Hunting News

Pennsylvania to Use Robot Deer to Catch Poachers

Game conservation officers often use regular or robotic decoys to catch poachers in the act.

Game conservation officers often use regular or robotic decoys to catch poachers in the act.

Pennsylvania Game Commission officials will soon be deploying their latest weapon against poachers: robot deer. Instead of an ungulate version of RoboCop’s Alex Murphy, however, the robotic deer are just elaborate decoys. According to the Pittsburgh Tribune-Review, the Game Commission will receive a robotic decoy as a gift from the PA National Pike Branch of the Quality Deer Management Association (QDMA). The chapter had originally bought the mechanical deer for $1,650 and it is capable of moving its head and tail.

“We’re seeing more nice deer out there than ever before,” said chapter officer Jason Beck. “Some people try to take advantage of that the right way, and unfortunately, some feel the need to go about it the wrong way. We don’t want honest sportsmen to suffer for that.”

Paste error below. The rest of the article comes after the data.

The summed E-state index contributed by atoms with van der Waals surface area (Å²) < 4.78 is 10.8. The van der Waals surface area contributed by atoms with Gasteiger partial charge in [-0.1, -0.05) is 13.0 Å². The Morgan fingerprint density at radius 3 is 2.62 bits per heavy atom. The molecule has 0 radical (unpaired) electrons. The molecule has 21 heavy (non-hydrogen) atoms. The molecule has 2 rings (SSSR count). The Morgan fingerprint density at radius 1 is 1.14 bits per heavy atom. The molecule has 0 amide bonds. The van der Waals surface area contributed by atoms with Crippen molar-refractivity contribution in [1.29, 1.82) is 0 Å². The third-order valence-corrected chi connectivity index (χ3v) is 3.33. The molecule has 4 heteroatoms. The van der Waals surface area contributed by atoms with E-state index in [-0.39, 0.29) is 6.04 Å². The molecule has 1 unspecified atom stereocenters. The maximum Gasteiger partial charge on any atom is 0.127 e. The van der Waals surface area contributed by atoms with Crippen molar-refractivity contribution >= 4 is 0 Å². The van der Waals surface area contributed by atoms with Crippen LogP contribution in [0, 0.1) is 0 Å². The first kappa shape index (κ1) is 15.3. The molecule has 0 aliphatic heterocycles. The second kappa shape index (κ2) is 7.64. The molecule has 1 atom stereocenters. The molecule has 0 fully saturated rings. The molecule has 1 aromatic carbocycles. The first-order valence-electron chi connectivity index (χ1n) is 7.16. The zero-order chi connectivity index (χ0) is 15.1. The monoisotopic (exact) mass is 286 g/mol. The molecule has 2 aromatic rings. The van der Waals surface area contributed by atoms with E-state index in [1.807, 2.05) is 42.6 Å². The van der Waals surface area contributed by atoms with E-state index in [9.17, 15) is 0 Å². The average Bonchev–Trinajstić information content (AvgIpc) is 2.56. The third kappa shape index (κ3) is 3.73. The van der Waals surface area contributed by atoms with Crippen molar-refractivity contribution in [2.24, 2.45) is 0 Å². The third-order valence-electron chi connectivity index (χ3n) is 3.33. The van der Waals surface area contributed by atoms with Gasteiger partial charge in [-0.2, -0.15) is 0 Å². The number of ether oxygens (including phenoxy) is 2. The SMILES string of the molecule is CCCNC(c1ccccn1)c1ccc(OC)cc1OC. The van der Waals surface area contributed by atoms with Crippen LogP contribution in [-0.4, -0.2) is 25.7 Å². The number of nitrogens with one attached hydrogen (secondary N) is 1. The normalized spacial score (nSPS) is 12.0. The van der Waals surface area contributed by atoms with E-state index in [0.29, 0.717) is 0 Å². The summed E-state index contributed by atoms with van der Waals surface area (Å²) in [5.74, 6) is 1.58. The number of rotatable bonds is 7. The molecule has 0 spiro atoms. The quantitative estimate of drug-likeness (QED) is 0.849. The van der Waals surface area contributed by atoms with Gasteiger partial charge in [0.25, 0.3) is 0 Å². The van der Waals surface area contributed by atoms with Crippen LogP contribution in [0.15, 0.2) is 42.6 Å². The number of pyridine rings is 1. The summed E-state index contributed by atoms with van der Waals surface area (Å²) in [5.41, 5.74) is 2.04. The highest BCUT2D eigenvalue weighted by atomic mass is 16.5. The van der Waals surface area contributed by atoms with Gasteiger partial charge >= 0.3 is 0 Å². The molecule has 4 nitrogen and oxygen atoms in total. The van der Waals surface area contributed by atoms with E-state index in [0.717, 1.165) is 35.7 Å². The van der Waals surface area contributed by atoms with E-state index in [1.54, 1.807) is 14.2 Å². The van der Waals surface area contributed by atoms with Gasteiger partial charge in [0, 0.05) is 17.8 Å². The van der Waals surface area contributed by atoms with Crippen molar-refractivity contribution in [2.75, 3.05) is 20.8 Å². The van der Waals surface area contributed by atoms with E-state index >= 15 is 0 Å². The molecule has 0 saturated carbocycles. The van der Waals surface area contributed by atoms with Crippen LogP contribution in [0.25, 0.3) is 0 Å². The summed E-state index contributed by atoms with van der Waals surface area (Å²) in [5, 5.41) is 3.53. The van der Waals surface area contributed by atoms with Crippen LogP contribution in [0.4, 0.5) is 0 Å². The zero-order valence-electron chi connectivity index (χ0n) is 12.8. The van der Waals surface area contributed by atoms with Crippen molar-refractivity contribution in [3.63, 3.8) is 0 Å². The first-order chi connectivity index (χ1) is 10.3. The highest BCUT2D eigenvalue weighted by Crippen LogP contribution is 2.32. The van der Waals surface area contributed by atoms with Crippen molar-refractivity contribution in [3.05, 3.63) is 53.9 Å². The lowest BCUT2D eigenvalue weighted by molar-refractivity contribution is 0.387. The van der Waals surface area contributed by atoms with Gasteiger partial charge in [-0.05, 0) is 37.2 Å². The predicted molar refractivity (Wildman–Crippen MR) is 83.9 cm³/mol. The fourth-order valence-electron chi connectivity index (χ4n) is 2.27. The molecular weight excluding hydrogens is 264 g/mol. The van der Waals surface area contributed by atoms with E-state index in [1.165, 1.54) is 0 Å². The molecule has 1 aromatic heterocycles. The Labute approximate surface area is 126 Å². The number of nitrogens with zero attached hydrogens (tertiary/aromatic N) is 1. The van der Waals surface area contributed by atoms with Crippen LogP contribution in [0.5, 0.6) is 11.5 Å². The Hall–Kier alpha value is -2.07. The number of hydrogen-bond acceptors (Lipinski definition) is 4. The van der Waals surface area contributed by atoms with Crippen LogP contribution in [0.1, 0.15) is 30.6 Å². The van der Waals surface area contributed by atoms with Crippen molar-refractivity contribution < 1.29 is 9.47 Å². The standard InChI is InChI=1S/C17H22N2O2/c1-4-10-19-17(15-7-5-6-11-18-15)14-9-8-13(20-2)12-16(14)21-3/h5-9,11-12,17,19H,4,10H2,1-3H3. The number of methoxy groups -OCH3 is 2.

The gift doubles the number of robot deer owned by the Game Commission, along with a number of more common decoys. Since using these decoys do not constitute entrapment, officials plan on setting them up so that only poachers will shoot them.

“Every officer in the region has problem roads where they habitually see a lot of road hunting,” said Game Commission information and education officer Tom Fazi. “That’s where these get used.”

Although they can be relatively expensive, robotic decoys have been used successfully in a number of states. Manufacturers such as Custom Robotic Wildlife create decoys for a number of species, some of which can move in a lifelike manner. Of course, due to technological restraints most of these decoys still cannot walk under their own power.

An example of a decoy “sting” can be seen below, conducted by the Kansas Department of Wildlife and Parks.

Image screenshot of video by kdwpinfo on YouTube

Any views or opinions expressed in this article are those of the author and do not reflect those of OutdoorHub. Comments on this article reflect the sole opinions of their writers.